| Home | E-Submission | Sitemap | Contact Us |  
top_img
J Radiat Prot Res > Volume 44(2);2019 > Article
Lee, Chang, Kim, Lee, Kim, Kim, and Kim: Reference X-ray Irradiation System for Personal Dosimeter Testing and Calibration of Radiation Detector

Abstract

Background:

In the calibration and testing laboratory of Korea Atomic Energy Research Institute, the old X-ray generator used for the production of reference X-ray fields was replaced with a new one. For this newly installed X-ray irradiation system, beam alignment as well as the verification of beam qualities was conducted.

Materials and Methods:

The existing X-ray generator, Phillips MG325, was replaced with YXLON Y.TU 320-D03 in order to generate reference X-ray fields. Theoretical calculations and Monte Carlo simulations were used to determine initial filter thickness. Beam alignment was performed in three steps to deliver a homogeneous radiation dosage to the target at different distances. Finally, the half-value layers were measured for different X-ray fields to verify beam qualities by using an ion chamber.

Results and Discussion:

Beam alignment was performed in three steps, and collimators and other components were arranged to maintain the uniformity of the mean air kerma rate within ±2.5% at the effective beam diameter of 28 cm. The beam quality was verified by using half-value layer measurement methods specified by American National Standard Institute (ANSI) N13.11-2009 and International Organization for Standardization (ISO)-4037. For each of the nine beams than can be generated by the new X-ray irradiation system, air kerma rates for X-ray fields of different beam qualifies were measured. The results showed that each air kerma rate and homogeneity coefficient of the first and second half-value layers were within ±5% of the recommended values in the standard documents.

Conclusion:

The results showed that the new X-ray irradiation system provides beam qualities that are as high as moderate beam qualities offered by National Institute of Standards and Technology in ANSI N13.11-2009 and those for narrow-spectrum series of ISO-4037.

Introduction

Personal dosimeters and survey meters are the instruments used by radiation workers for monitoring and managing radiation dose. Photon energy responses can vary depending on the kind of dosimeters and survey meters used, and for their calibration, a reference radiation field is required. Korea Atomic Energy Research Institute (KAERI) has been designated a national radiation calibration and testing laboratory by the Korean government and has established reference radiation fields and a secondary standard dosimetry laboratory in accordance with Korean Industrial Standards (KS) and International Organization for Standardization (ISO) standards [1-3]. To establish infrastructure for national research projects in radiation dosimetry and ensure the reliability and high quality of reference irradiation for personal dosimeter performance testing and the calibration of the radiation detector, it is necessary to design and establish reference radiation fields and conduct beam quality assessment and verification in accordance with domestic and international standards. KAERI built a world-class reference radiation field and calibration and testing system back in 1992 and since then has been conducting research on radiation dosimetry and delivering technical assistance both domestically and internationally. In the reference radiation fields of KAERI, all types of radiation such as gamma, beta, X-rays and neutrons can be used. In particular, the reference X-ray field is designed to produce and use 20 different types of beams including beam qualities offered by National Institute of Standards and Technology (NIST) in American National Standard Institute (ANSI) N13.11-2009 and reference beam qualities by ISO-4037 with the use of an X-ray generator and rotation-type additional filtration system. The old X-ray generators were replaced with new ones, as they caused system instability and decreased output, and additional radiation fields needed to be built in accordance with international standards for testing personal dosimeter performance.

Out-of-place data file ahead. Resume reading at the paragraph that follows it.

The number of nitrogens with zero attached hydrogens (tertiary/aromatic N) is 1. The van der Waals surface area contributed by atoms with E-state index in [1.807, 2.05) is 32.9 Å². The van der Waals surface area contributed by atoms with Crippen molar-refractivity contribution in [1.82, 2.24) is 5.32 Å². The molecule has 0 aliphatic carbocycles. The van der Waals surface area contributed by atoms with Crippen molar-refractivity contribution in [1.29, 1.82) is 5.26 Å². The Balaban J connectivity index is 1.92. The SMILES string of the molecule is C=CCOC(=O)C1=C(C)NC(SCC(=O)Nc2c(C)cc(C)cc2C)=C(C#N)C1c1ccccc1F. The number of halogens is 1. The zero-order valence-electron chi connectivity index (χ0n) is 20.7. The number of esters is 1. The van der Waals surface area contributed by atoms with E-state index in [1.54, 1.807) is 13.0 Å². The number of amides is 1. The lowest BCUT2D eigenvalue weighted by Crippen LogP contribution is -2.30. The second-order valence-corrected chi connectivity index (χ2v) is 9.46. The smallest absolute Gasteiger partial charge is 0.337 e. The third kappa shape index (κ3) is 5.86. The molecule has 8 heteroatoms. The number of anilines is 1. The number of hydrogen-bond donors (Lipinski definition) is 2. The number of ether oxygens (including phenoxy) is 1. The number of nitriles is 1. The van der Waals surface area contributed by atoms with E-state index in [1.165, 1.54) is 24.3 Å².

For testing the performance of personal dosimeter readout system and calibrating the radiation detector via X-ray radiation, regular doses of radiation need to be provided at specified positions and therefore, beam alignment should be performed for the new X-ray generators. The measurement of beam uniformity and half-value layer (HVL) of the reference X-ray field should be performed in order to ensure the beam qualities meet the international standards for X-ray fields [1].
In this study, 9 beam qualities of the new X-ray field were assessed, including NIST moderate beam qualities (M-series) and ISO narrow-spectrum (NS-series) beam qualities, and the quality of the reference X-ray field was investigated compared to the international standards of beam qualities.

Materials and Methods

1. Establishment of reference X-ray field

The existing X-ray generator, Phillips MG325, was replaced with YXLON Y.TU 320-D03 to construct reference X-ray fields. This generator has a maximum tube voltage of 320 kV and the voltage can be adjusted by 0.2 kV. The tube current can be adjusted by 0.05 mA, up to a maximum of 22.5 mA. At the maximum tube voltage, tube current can be set to a maximum of 13 mA. This generator has a maximum power of 4.2 kW and is equipped with a 3.0-mm beryllium filter [4]. The irradiator of the X-ray generator opens and closes by an electromagnet, in approximately 0.1 second. The entrance of the X-ray irradiation room and the door to the irradiator are locked by a safety lock to maintain control over radiation sources and immediately respond to any kind of radiation emergency. Laser positioning systems are installed on the wall and the upper part of the irradiator to match the radiation point to the calibration reference point and deliver radiation at any point in time.
As the inherent filter, a 3.0-mm beryllium filter is recommended for the X-ray field of NIST M-series with a tube voltage of 60 kV or higher. Filter materials equivalent to a 4.0-mm aluminum filter at the tube voltage of 60 kV are recommended by ISO for the X-ray field with a tube voltage of 60 kV [1, 5]. The X-ray generator of this study is equipped with a 3.0-mm beryllium window. An additional aluminum filter was installed to use the existing rotation-type additional filtration system. The thickness of the aluminum filter calculated from Equation 1 was 3.725 mm, and this was verified via Monte Carlo simulation. The geometry used in the simulation is shown in Figure 1A. Computer simulations were undertaken for bremsstrahlung X-rays produced by accelerated electrons on a tungsten target. The MCNPX code (2.7.0 version) was used for the simulations and ENDF/B-VI cross-section libraries were used. An F5 detector tally was used for measuring the energy distribution of bremsstrahlung X-rays.